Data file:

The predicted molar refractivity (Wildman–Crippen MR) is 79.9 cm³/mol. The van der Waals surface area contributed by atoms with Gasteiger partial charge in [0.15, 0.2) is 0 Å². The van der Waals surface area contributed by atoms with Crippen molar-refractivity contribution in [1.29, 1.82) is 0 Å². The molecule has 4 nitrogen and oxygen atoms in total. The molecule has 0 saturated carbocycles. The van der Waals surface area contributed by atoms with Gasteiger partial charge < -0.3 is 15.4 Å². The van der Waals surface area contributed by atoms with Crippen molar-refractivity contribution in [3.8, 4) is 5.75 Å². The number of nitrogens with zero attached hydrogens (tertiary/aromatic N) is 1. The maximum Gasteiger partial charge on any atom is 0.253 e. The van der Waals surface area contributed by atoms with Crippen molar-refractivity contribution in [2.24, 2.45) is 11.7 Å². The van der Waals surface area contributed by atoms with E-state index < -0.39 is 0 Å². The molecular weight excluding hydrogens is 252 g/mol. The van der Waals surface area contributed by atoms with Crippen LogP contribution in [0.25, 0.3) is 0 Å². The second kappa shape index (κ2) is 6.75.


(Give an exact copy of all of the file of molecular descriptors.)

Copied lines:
The predicted molar refractivity (Wildman–Crippen MR) is 79.9 cm³/mol. The van der Waals surface area contributed by atoms with Gasteiger partial charge in [0.15, 0.2) is 0 Å². The van der Waals surface area contributed by atoms with Crippen molar-refractivity contribution in [1.29, 1.82) is 0 Å². The molecule has 4 nitrogen and oxygen atoms in total. The molecule has 0 saturated carbocycles. The van der Waals surface area contributed by atoms with Gasteiger partial charge < -0.3 is 15.4 Å². The van der Waals surface area contributed by atoms with Crippen molar-refractivity contribution in [3.8, 4) is 5.75 Å². The number of nitrogens with zero attached hydrogens (tertiary/aromatic N) is 1. The maximum Gasteiger partial charge on any atom is 0.253 e. The van der Waals surface area contributed by atoms with Crippen molar-refractivity contribution in [2.24, 2.45) is 11.7 Å². The van der Waals surface area contributed by atoms with E-state index < -0.39 is 0 Å². The molecular weight excluding hydrogens is 252 g/mol. The van der Waals surface area contributed by atoms with Crippen LogP contribution in [0.25, 0.3) is 0 Å². The second kappa shape index (κ2) is 6.75.